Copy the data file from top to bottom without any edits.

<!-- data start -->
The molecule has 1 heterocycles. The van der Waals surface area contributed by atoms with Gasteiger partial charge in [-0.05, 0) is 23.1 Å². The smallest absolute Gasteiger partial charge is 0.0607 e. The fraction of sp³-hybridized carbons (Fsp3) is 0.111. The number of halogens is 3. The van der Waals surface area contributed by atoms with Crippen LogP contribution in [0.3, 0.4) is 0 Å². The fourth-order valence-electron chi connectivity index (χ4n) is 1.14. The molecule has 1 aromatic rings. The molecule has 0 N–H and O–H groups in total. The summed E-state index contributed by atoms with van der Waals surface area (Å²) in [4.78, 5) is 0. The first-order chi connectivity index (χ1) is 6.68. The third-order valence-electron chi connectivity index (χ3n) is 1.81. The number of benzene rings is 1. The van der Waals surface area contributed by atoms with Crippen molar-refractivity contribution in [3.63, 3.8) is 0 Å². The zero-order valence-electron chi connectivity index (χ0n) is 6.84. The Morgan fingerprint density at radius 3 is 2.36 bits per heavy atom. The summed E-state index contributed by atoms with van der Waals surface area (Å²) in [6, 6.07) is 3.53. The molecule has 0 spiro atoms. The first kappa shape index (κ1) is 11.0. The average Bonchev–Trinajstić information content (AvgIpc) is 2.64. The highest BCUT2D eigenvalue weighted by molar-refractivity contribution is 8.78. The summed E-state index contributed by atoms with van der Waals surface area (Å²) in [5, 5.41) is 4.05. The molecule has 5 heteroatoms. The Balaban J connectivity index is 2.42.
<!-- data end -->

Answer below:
The molecule has 1 heterocycles. The van der Waals surface area contributed by atoms with Gasteiger partial charge in [-0.05, 0) is 23.1 Å². The smallest absolute Gasteiger partial charge is 0.0607 e. The fraction of sp³-hybridized carbons (Fsp3) is 0.111. The number of halogens is 3. The van der Waals surface area contributed by atoms with Crippen LogP contribution in [0.3, 0.4) is 0 Å². The fourth-order valence-electron chi connectivity index (χ4n) is 1.14. The molecule has 1 aromatic rings. The molecule has 0 N–H and O–H groups in total. The summed E-state index contributed by atoms with van der Waals surface area (Å²) in [4.78, 5) is 0. The first-order chi connectivity index (χ1) is 6.68. The third-order valence-electron chi connectivity index (χ3n) is 1.81. The number of benzene rings is 1. The van der Waals surface area contributed by atoms with Crippen molar-refractivity contribution in [3.63, 3.8) is 0 Å². The zero-order valence-electron chi connectivity index (χ0n) is 6.84. The Morgan fingerprint density at radius 3 is 2.36 bits per heavy atom. The summed E-state index contributed by atoms with van der Waals surface area (Å²) in [6, 6.07) is 3.53. The molecule has 0 spiro atoms. The first kappa shape index (κ1) is 11.0. The average Bonchev–Trinajstić information content (AvgIpc) is 2.64. The highest BCUT2D eigenvalue weighted by molar-refractivity contribution is 8.78. The summed E-state index contributed by atoms with van der Waals surface area (Å²) in [5, 5.41) is 4.05. The molecule has 5 heteroatoms. The Balaban J connectivity index is 2.42.